Valeriana sitchensis

Let’s start a little series on plants and pollinators, and see where that takes us. I can’t guarantee I’ll be able to identify all of the pollinators, but maybe some kind folks will identify and comment.

In this case, I believe this Sitka valerian is being visited by a hoverfly, a fairly common pollinator of plants. While population declines in pollinator groups such as bees and vertebrates get some press, the conservation status and potential effect of a decline in dipterans (flies and mosquitoes) is poorly understood (see: Kearns, C.A. 2001. North American dipteran pollinators: assessing their value and conservation status. Conservation Ecology 5(1): 5). Unfortunately, that likely isn’t going to change soon, if this quote from the discussion section of that paper remains true:

“An attempt to document the conservation status of fly pollinators in North America reveals the need for further basic research into fly pollination systems, and into the natural fluctuations in dipteran abundance. The main impediment to implementing any of the large-scale studies recommended is that intensive collecting efforts produce large numbers of species that require identification. Fly species identifications are often difficult, and the number of fly taxonomists is limited.”

Sitka valerian is native to western North America, where it is typically a plant of mid- to high-elevations in moist meadows and open subalpine forest. In some areas of the Thynne Mountain, where this photograph was taken, it was the dominant herbaceous species. Plants of Southern Interior British Columbia notes that First Nations groups often used the plant as a medicine or disinfectant.

Valeriana sitchensis

11 responses to “Valeriana sitchensis”

  1. Daniel Mosquin

    Ah, and before anyone asks, the blue flower in the background is blue stickseed or blue hackelia, a member of the borage family.

  2. Meg Bernstein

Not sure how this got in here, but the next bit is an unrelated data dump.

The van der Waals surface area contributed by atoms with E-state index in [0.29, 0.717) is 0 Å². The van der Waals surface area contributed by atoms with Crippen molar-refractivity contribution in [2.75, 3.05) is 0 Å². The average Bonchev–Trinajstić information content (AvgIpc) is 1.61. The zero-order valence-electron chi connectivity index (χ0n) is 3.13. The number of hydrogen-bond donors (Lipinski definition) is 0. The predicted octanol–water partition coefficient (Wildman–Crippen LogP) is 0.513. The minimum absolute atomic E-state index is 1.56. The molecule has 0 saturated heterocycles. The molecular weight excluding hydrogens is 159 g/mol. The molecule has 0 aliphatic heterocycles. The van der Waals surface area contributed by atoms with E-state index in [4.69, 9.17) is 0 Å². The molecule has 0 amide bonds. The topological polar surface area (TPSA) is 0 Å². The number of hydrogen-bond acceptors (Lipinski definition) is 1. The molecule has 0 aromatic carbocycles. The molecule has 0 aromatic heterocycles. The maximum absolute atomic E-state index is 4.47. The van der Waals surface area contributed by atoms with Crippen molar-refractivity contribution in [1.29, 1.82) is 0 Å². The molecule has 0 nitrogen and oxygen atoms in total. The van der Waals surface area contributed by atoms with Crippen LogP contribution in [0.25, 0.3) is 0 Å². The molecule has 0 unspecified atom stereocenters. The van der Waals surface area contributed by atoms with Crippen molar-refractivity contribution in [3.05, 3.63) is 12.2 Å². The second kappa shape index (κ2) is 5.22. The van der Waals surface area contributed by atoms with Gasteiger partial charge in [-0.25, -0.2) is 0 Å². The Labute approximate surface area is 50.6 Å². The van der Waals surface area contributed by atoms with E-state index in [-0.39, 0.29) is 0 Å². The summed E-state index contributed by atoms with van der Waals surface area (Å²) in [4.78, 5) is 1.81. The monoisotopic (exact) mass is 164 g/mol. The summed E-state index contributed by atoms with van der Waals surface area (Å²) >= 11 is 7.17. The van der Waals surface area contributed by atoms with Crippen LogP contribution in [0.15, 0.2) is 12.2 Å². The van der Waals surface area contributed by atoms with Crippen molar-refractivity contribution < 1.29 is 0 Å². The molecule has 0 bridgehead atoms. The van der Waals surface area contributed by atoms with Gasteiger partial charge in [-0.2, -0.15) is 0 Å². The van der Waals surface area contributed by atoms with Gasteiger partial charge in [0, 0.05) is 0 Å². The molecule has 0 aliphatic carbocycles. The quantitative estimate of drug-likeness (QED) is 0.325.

Thanks so much for the pollinator series. This is just what I’ve been hoping for.

  3. TC

    Should be an interesting thread Daniel.

  4. Annie Gladden

    Just adding my thanks for the pollinator thread. The subject feels so much more accessible in this beautiful and interesting setting.

  5. Margaret-Rae Davis

    I so liked all the information today. When I first looked at this flower I wondered if it had a lovely smell. I will be interesting for me to learn more about pollinators.
    Thank you,

  6. Judith Goedert

    Thank you for any photos and info on pollinators. I started a new pollination lab for my bio course at CCSF last spring. Current input from around the world will be valuable. ~ Judy

  7. elizabeth a airhart

    i live in florida and worries
    about pollinators has been in the news
    if you all know what is makeing
    our sabal palms die we would
    be most thankful thank you

  8. Katy S

    Very interesting. Many thanks Daniel.

  9. Judith Solberg

    Not directly relevant to this photo, but a botanical experience I’d like to share: I’ve been walking up my front steps for a couple of weeks thinking, “That sure looks like a polygonum.” Yesterday pulled out the trusty field guide, opened it to Polygonum, and there was my plant’s picture! Read the description, “has a darker green triangular spot in the center of the leaves,” went and looked, and it was there! Always such a thrill to identify a plant correctly.

  10. Alexander Jablanczy

    This pollinator series is the most important by far. After the obvious and worrisome decline of frogs and other amphibians and the silent spring in the decline of songbirds the most troubling looming catastrophe is the fall in fly and bee numbers. Whether it’s colony dieback or frog fungus the ultimate cause is not the pathogen but the underlying environmental change. It might be UV but most likely herbi pesti insecti fungi cides and other forms of pollution.
    It’s obvious break the link and the chain perishes. No diptera pollinators no flowers or fruit or any other pollinated crop.
    As ye shall sow…
    While there were mosquitoes aplenty this summer I saw one each of hornets bees houseflies and fruitflies, they have simply disappeared.
    I havent heard frogs nor songbirds this spring.

  11. evelyn Valentine

    I came on to your sight to find out where to buy a plant of Valerian. I realize that they do grow in B.C. and I am wondering if I would be able to find one nearby? I live in Osoyoos and on an orchard, on the East Bench.
    You might like to know that Valerian corrects symtoms of nervousness in my feet. Before I knew that paint spray was dangerous I frequently used this stuff and now I have found out that it contains Hexane ( the most highly toxic chemical used in human foods AND paint sprays etc.,) so I have hurt my nervous system and now I have feet that are tender and Valerian corrects this so that I can walk freely.
    If you could tell me where to buy or find a Valerian plant I would be delighted. Thanks Evelyn Valentine

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